Blog Post



by Kensey Baker, teacher/naturalist at Great Smoky Mountains Institute at Tremont


I am thankful for the fall season in the Smokies. And, it’s not because of football season, pumpkin carving, or upcoming turkey dinners. I am thankful for fall because it’s a time when all life enters into a period of reflection and preparation for the coming months.

Fall is the time of year when nature admits that it has reached its climax for the year and begins shutting down. During this process, the movement of energy from the canopy to the forest floor causes spectacular changes to occur in nature. The fall season is one of the most glorious times to behold in nature. The changing colors, the falling leaves and the sights, sounds and smells of the forest in the Smokies, excite me like I was a kid again.

My appreciation for the Smoky Mountains has grown this particular fall. It is one of the four seasons I have not fully experienced since I lived for the last five years in the Northern Rockies of Montana and Wyoming.

In my most recent move to the Smokies, I left behind another national park, Grand Teton. That part of our country, like Great Smoky Mountain National Park, is also a most treasured natural resource. Grand Teton, of course, has different natural draws for tourists who visit. Jackson Hole has averaged 456 inches of snow over the past five years, with 200 inches already this year. So if you love to ski, this is a well-known paradise. In fact, if you were to ask someone in Jackson Hole what he or she is thankful for during the month of October, the answer would most likely be “snow,” or “the coming of snow.” I am somewhat of a snow addict myself, and yet it is such a gift to finally be living somewhere with four distinct seasons. The Northern Rockies lack a true fall or spring; it is either really, really cold, melting, or warm.

My thanks begin when I open my front door here at Tremont, walk outside, and look up into the changing tapestry of color transitioning above me. The cove hardwood forest I live in is a sensory overload of new sounds, smells and sights. The bustle of forest life draws me into all the minutia that is happening around me. I no longer hear the migrant symphony of songbirds, for they have left for warmer weather. But, the resident birds still trill very clearly as they prepare for winter.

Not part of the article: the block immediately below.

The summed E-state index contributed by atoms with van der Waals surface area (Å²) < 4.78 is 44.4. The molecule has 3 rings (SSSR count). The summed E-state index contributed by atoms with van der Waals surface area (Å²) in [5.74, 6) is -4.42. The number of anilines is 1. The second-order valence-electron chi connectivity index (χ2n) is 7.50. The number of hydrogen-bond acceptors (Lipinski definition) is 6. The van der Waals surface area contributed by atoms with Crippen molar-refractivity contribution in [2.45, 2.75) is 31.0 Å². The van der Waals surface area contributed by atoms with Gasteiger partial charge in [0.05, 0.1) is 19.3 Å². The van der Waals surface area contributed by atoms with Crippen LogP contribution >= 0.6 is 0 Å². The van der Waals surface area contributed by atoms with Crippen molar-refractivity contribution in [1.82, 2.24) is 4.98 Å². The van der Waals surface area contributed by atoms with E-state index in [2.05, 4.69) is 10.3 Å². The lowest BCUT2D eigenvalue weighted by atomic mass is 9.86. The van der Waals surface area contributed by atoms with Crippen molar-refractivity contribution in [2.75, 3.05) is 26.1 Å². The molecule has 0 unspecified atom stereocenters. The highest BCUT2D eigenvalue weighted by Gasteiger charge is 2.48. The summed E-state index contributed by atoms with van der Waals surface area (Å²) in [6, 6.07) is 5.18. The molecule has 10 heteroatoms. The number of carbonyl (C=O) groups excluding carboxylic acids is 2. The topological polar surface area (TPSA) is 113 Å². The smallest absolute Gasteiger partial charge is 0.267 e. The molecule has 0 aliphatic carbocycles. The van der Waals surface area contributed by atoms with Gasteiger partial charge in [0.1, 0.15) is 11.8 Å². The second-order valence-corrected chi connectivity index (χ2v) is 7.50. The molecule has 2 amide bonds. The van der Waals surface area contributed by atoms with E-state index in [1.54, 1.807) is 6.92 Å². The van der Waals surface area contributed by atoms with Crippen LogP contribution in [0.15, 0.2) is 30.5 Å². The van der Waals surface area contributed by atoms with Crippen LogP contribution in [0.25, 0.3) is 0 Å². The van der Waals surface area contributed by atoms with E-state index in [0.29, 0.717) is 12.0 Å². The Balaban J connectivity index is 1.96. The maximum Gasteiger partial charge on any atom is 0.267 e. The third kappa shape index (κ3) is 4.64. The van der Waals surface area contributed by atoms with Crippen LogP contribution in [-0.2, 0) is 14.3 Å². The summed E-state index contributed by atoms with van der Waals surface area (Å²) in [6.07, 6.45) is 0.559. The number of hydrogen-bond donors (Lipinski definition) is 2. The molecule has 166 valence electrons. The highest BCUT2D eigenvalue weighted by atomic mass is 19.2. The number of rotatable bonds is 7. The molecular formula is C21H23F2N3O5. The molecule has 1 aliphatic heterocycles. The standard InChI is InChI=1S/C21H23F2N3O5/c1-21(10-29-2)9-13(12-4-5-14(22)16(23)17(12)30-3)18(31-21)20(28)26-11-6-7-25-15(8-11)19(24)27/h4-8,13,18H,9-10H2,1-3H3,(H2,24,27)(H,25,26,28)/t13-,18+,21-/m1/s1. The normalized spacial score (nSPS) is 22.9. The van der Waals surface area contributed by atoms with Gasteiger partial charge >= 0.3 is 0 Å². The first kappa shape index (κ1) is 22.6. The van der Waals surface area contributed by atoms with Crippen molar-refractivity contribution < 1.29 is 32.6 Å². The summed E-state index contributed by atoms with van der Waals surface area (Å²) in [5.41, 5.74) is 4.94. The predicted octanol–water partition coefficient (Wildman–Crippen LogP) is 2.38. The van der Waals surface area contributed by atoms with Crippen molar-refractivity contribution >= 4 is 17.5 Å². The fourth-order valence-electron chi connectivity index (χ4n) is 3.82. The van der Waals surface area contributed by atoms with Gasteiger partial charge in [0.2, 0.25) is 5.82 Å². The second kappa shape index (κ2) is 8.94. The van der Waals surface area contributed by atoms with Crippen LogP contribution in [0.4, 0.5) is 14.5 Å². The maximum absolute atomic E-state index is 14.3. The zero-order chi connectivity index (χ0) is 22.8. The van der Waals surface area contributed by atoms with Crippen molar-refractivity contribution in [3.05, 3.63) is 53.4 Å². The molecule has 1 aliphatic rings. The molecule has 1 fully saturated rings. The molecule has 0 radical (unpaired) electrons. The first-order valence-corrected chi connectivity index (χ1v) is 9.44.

I no longer hear the buzz of insects. They have mated, laid eggs, and recycled their bodies into the system. But, I see bees so cold they can barely move, or the occasional moth or beetle finding a place to hide until next spring.

During the government shutdown, we all realized how thankful we should be that these public lands exist from the Smokies to the Rockies and beyond.

This year, in the height of the leaf season, it became even quieter. Park visitors became a rare sighting during the government shutdown that closed the park. The forest unusually void of human noise was more open to the sounds of wildlife. Black bears could be seen more often, fattening up their bodies for the cold days ahead.

Tomorrow morning, when the black-capped chickadee outside my window awakes me, I will get dressed and step outside. I will once again be stunned by the collage of fabulous colors from light green all the way to burnt orange and deep red. I will breathe in the cool slow smell of decomposition. I will hear the Middle Prong’s voice a bit clearer. I will feel a soft cool breeze against my skin, and know that the cold and snow will come in time. I will again awaken to what’s right in the world…and I will give thanks.

During this ‘season of thanks’ I am most grateful to the people who thought to preserve these parks for the enjoyment of generations to come.

During the government shutdown, we all realized how thankful we should be that these public lands exist from the Smokies to the Rockies and beyond. We are blessed to live in a country where these kinds of resources are of national value.

As parents and caregivers, these places await you and your family. This fall, grab your family, go someplace wild, and offer them a deeper appreciation for fall. Whether it’s the park or your own backyard, lie down against the earth, stare up at the magnificent colors, and take a deep breath before winter is here. There is no better medicine than that.

“The dynamics of the fall of the year have the sweep of a great symphony or an epic poem. From the vast conflict of light and dark, the greater powers of night and quiet emerge.” (Christopher Hill)

Kensey Baker is a teacher and naturalist at the Great Smoky Mountains Institute at Tremont, which is located at 9275 Tremont Rd., Townsend,TN 37882. For more information about programs and events, visit or call 865-448-6709.

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